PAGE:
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There are a variety of filling materials available today. The challenge is to determine the best and most appropriate material for the procedure and to recognize the weaknesses and strengths of the materials. There is no one material that will fit all needs.


One of the most common and easily recognized filings is the silver or amalgam filling. These fillings have been used successfully for decades. They are durable, predictable, and cost effective. The drawback is that they are not attractive when they can be seen in a smile. To date, there is no scientific evidence that there is any health risk related to silver fillings. A study published in The Journal of the American Dental Association, (February, 2008) studied a group of 507 children age 8-12 beginning in 1997. The study followed the children based on using silver fillings vs. white fillings and evaluated the neurological impact on the developing children. The conclusion of the study was: “This study fails to show that exposure to mercury in childhood as a consequence of treatment with silver/amalgam restorations is associated with a higher frequency of NSS’s (neurological soft signs) in childhood and adolescence”. The study further states: “This study results show clearly that children exposed to elemental mercury from dental amalgam, do not differ from similar children without amalgam exposure in terms of gross and fine neurological development”.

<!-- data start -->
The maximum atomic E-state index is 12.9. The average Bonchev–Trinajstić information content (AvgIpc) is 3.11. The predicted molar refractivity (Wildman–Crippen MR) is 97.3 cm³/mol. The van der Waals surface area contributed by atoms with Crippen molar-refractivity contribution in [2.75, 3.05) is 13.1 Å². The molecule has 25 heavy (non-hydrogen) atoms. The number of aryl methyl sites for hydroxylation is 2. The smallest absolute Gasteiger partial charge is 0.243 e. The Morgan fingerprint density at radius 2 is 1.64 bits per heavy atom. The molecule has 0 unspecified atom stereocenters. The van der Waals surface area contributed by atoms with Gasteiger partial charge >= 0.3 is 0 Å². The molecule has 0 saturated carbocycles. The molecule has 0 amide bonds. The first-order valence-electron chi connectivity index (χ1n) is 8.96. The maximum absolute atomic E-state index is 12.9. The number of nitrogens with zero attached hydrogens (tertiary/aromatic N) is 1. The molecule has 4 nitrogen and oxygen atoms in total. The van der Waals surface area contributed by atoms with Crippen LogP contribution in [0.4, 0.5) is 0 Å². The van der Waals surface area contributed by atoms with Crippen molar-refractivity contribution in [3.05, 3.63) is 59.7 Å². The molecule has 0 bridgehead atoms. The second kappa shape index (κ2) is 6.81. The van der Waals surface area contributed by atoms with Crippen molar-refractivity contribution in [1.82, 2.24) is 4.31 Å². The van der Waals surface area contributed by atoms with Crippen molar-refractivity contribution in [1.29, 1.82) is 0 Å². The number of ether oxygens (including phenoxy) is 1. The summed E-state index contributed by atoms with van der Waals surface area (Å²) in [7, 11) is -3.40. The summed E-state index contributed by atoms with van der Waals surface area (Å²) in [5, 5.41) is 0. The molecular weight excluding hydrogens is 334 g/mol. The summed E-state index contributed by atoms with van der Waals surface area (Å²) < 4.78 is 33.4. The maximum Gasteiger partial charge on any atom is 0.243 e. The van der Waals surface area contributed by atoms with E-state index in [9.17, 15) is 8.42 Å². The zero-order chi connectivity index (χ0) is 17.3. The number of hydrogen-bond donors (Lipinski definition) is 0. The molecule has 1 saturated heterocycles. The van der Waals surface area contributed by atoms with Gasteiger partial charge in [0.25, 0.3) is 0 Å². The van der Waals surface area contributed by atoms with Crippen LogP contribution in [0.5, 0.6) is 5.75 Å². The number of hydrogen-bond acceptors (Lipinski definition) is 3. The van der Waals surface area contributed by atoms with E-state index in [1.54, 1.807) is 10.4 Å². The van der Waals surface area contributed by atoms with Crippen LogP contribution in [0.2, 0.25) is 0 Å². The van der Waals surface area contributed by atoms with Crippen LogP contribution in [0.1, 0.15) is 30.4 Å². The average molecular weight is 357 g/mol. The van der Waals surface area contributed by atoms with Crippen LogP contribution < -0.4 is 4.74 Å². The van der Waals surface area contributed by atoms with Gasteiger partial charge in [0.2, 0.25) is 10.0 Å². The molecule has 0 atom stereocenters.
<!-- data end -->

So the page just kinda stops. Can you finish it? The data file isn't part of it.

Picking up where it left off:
Composite fillings are tooth-colored fillings that are often as natural as the original tooth. These fillings are generally preferred in areas that are visible in your smile and may be used to replace existing silver fillings that are not pleasing in your smile.
The composite fillings are one of the most basic cosmetic treatments that we provide. When used properly, they will provide years of service. Because of our ability to bond to tooth structures, more conservative/smaller preparations are often possible.
The use of these bonded materials is limited to areas that can be isolated from moisture during placement. Moisture contamination will lead to leakage and premature failure. These materials are not intended for areas of high stress or areas with a high potential for recurrent decay. A Formal Caries Risk Assessments help us to identify high risk patients.


Resin Modified Glass Ionomer (RMGI) materials have been developed areas of damage that must have an esthetic appearance, but that may not be reasonable to restore with composite materials due to location or inability to protect from moisture contamination. These materials have a self-adhesive property, and they release fluoride to aid in decay prevention. They lack durability for high function areas, but they do work very well as build-up materials. There are occasions that these RMGI materials may be used in conjunction with traditional composite materials.
The materials are natural in appearance and a material of choice for affected root surfaces in cosmetic areas.